Engineers at Meijo University and Nagoya University have demostrated that Gallium Nitride can realize an external quantum efficiency (EQE) of over 40 percent over the 380-425 nm range. And researchers at UCSB and also the Ecole Polytechnique, France, have reported a peak EQE of 72 percent at 380 nm. Both cells have the potential to be integrated into a regular multi-junction device to harvest the high-energy region of the solar spectrum.
“However, the best approach is a single nitride-based cell, due to the coverage of the entire solar spectrum by the direct bandgap of InGaN,” says UCSB’s Elison Matioli.
He explains the main challenge to realizing such devices is definitely the growth of highquality InGaN layers rich in indium content. “Should this challenge be solved, a single nitride solar cell makes perfect sense.”
Matioli and his co-workers have built devices with highly doped n-type and p-type GaN regions which help to screen polarization related charges at hetero-interfaces to limit conversion efficiency. Another novel feature with their cells really are a roughened surface that couples more radiation in to the device. Photovoltaics were made by depositing GaN/InGaN p-i-n structures on sapphire by MOCVD. These devices featured a 60 nm thick active layer manufactured from InGaN along with a p-type GaN cap having a surface roughness that could be adjusted by altering the development temperature of the layer.
The researchers measured the absorption and EQE from the cells at 350-450 nm (see Figure 2 for an example). This pair of measurements stated that radiation below 365 nm, that is absorbed by GaN wafer, will not bring about current generation – instead, the carriers recombine in p-type GaN.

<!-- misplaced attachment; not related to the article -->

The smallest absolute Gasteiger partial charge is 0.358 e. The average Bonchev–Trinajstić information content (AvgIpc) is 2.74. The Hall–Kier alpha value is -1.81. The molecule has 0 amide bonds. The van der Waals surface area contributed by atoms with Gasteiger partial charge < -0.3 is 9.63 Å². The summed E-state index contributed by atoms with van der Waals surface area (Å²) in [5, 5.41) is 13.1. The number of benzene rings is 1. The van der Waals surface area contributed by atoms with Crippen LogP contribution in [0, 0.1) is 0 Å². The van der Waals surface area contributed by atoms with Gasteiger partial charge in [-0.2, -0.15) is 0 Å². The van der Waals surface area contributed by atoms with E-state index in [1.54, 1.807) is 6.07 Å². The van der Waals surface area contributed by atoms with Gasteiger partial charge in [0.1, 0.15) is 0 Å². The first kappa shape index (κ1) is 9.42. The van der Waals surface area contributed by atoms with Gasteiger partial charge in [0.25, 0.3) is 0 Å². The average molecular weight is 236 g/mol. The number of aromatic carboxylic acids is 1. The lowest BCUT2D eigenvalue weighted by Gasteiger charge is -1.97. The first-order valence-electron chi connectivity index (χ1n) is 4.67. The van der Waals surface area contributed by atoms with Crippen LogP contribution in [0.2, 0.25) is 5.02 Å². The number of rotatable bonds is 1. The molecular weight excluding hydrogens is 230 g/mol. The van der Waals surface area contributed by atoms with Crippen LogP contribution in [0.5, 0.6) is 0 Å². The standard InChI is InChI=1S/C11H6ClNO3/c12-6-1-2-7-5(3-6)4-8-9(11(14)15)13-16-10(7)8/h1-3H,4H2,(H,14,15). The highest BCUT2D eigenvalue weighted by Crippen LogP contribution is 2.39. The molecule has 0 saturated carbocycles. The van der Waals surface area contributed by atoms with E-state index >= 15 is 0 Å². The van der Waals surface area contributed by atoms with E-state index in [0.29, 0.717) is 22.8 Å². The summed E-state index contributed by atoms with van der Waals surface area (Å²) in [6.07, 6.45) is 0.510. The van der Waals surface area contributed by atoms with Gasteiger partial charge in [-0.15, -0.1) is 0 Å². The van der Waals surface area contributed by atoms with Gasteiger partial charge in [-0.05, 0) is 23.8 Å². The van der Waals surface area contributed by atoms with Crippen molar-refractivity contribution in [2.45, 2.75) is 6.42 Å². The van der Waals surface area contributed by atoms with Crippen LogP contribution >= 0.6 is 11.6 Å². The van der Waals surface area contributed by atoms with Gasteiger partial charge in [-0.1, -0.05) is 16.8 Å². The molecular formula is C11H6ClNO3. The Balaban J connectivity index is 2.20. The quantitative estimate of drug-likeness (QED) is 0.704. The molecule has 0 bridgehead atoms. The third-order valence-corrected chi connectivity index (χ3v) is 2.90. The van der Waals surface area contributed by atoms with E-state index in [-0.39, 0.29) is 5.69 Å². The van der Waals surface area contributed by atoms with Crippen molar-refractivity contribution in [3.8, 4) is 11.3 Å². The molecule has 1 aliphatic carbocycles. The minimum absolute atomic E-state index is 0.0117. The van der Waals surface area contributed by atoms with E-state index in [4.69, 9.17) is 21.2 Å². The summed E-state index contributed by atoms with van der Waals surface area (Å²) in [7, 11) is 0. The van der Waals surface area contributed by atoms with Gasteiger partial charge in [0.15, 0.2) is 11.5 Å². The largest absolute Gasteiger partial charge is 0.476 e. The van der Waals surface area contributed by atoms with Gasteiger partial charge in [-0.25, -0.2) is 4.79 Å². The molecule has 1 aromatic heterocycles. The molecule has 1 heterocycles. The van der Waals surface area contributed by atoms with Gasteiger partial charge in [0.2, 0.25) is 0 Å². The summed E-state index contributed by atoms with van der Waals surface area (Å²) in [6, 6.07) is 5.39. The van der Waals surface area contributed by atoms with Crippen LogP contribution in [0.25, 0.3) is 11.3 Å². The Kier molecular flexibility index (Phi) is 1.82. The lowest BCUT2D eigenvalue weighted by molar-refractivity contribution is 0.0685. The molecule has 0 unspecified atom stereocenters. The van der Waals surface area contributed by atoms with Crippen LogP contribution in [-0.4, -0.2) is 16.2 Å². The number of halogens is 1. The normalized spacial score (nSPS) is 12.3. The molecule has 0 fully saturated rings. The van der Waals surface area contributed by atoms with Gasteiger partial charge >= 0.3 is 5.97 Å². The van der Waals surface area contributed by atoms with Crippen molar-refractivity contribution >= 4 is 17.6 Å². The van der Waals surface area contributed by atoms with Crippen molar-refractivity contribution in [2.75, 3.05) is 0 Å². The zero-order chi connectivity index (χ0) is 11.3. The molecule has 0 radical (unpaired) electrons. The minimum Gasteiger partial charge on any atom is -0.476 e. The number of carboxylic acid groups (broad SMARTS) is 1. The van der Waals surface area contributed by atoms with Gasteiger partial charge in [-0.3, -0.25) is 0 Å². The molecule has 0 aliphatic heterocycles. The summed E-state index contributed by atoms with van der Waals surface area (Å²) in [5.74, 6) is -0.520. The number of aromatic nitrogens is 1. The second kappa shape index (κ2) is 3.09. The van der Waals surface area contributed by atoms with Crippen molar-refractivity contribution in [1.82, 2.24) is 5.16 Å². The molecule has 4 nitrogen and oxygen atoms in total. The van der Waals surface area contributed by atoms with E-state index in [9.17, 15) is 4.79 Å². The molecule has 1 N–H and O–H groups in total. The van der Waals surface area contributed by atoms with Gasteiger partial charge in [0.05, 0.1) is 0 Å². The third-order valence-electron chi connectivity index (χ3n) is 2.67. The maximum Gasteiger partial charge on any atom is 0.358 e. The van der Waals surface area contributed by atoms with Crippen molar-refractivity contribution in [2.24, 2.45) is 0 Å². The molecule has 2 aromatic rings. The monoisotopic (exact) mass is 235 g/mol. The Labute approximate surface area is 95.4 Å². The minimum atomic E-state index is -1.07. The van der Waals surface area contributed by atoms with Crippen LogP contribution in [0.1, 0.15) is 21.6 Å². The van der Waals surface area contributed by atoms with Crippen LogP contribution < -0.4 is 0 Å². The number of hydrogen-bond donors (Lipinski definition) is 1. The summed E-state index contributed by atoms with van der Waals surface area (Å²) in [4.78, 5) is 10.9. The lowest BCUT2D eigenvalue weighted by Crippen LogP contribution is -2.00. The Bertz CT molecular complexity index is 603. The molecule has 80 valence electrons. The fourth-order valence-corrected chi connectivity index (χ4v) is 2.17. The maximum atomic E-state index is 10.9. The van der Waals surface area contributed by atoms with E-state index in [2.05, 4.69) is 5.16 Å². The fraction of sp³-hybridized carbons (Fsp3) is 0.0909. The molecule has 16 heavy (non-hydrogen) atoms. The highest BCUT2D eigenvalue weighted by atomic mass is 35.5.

Between 370 nm and 410 nm the absorption curve closely follows the plot of EQE, indicating that almost all the absorbed photons within this spectral range are converted into electrons and holes. These carriers are efficiently separated and play a role in power generation. Above 410 nm, absorption by InGaN is very weak. Matioli and his colleagues have tried to optimise the roughness of their cells so they absorb more light. However, despite having their very best efforts, a minumum of one-fifth from the incoming light evbryr either reflected off the top surface or passes directly from the cell. Two options for addressing these shortcomings are to introduce anti-reflecting and highly reflecting coatings inside the top and bottom surfaces, or even to trap the incoming radiation with photonic crystal structures.
“I actually have been utilizing photonic crystals for the past years,” says Matioli, “and I am investigating the use of photonic crystals to nitride solar cells.” Meanwhile, Japanese researchers have been fabricating devices with higher indium content layers by switching to superlattice architectures. Initially, the engineers fabricated two type of device: a 50 pair superlattice with alternating 3 nm-thick layers of Ga0.83In0.17N and GaN, sandwiched from a 2.5 µm-thick n-doped buffer layer over a GaN substrate and a 100 nm p-type cap; along with a 50 pair superlattice with alternating layers of 3 nm thick Ga0.83In0.17N and .6 nm-thick GaN, deposited on the same substrate and buffer as the first design and featuring an identical cap.
The 2nd structure, which has thinner GaN layers within the superlattice, produced a peak EQE greater than 46 percent, 15 times those of one other structure. However, in the more efficient structure the density of pits is far higher, which could account for the halving from the open-circuit voltage.
To understand high-quality material rich in efficiency, the researchers turned to one third structure that combined 50 pairs of 3 nm thick layers of Ga0.83In0.17N and GaN with 10 pairs of 3 nm thick Ga0.83In0.17N and .6 nm thick LED epitaxial wafer. Pit density plummeted to below 106 cm-2 and peak EQE hit 59 percent.
The team is looking to now build structures with higher indium content. “We shall also fabricate solar panels on other crystal planes as well as on a silicon substrate,” says Kuwahara.